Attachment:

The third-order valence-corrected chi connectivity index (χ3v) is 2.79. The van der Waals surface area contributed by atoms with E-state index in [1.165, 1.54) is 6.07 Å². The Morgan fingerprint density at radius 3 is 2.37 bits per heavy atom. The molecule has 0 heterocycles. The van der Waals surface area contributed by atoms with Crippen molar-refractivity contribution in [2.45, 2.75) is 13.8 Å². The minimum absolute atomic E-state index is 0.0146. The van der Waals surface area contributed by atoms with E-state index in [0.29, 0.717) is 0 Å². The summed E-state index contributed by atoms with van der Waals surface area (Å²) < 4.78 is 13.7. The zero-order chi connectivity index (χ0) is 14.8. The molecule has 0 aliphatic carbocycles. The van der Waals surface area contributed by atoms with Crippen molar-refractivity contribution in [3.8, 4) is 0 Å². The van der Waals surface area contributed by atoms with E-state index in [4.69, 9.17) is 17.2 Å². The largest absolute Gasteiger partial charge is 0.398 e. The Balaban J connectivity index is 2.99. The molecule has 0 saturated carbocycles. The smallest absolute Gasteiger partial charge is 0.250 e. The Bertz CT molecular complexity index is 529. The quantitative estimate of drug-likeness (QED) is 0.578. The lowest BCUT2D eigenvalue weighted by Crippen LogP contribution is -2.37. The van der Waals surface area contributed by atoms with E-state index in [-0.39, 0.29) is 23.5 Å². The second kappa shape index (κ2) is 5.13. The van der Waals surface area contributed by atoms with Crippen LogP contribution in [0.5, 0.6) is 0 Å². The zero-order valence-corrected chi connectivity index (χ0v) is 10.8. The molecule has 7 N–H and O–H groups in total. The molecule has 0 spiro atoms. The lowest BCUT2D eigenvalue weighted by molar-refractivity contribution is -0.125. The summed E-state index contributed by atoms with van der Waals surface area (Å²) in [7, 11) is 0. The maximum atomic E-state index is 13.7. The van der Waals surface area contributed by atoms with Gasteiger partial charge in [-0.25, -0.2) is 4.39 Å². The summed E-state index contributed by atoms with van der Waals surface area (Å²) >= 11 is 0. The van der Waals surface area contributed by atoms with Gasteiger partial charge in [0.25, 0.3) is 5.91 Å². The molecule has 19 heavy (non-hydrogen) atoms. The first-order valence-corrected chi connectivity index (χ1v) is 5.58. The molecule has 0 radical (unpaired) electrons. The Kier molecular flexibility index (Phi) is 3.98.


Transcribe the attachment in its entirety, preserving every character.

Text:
The third-order valence-corrected chi connectivity index (χ3v) is 2.79. The van der Waals surface area contributed by atoms with E-state index in [1.165, 1.54) is 6.07 Å². The Morgan fingerprint density at radius 3 is 2.37 bits per heavy atom. The molecule has 0 heterocycles. The van der Waals surface area contributed by atoms with Crippen molar-refractivity contribution in [2.45, 2.75) is 13.8 Å². The minimum absolute atomic E-state index is 0.0146. The van der Waals surface area contributed by atoms with E-state index in [0.29, 0.717) is 0 Å². The summed E-state index contributed by atoms with van der Waals surface area (Å²) < 4.78 is 13.7. The zero-order chi connectivity index (χ0) is 14.8. The molecule has 0 aliphatic carbocycles. The van der Waals surface area contributed by atoms with Crippen molar-refractivity contribution in [3.8, 4) is 0 Å². The van der Waals surface area contributed by atoms with E-state index in [4.69, 9.17) is 17.2 Å². The largest absolute Gasteiger partial charge is 0.398 e. The Balaban J connectivity index is 2.99. The molecule has 0 saturated carbocycles. The smallest absolute Gasteiger partial charge is 0.250 e. The Bertz CT molecular complexity index is 529. The quantitative estimate of drug-likeness (QED) is 0.578. The lowest BCUT2D eigenvalue weighted by Crippen LogP contribution is -2.37. The van der Waals surface area contributed by atoms with E-state index in [-0.39, 0.29) is 23.5 Å². The second kappa shape index (κ2) is 5.13. The van der Waals surface area contributed by atoms with Crippen LogP contribution in [0.5, 0.6) is 0 Å². The zero-order valence-corrected chi connectivity index (χ0v) is 10.8. The molecule has 7 N–H and O–H groups in total. The molecule has 0 spiro atoms. The lowest BCUT2D eigenvalue weighted by molar-refractivity contribution is -0.125. The summed E-state index contributed by atoms with van der Waals surface area (Å²) in [7, 11) is 0. The maximum atomic E-state index is 13.7. The van der Waals surface area contributed by atoms with Gasteiger partial charge in [-0.25, -0.2) is 4.39 Å². The summed E-state index contributed by atoms with van der Waals surface area (Å²) >= 11 is 0. The van der Waals surface area contributed by atoms with Gasteiger partial charge in [0.25, 0.3) is 5.91 Å². The molecule has 19 heavy (non-hydrogen) atoms. The first-order valence-corrected chi connectivity index (χ1v) is 5.58. The molecule has 0 radical (unpaired) electrons. The Kier molecular flexibility index (Phi) is 3.98.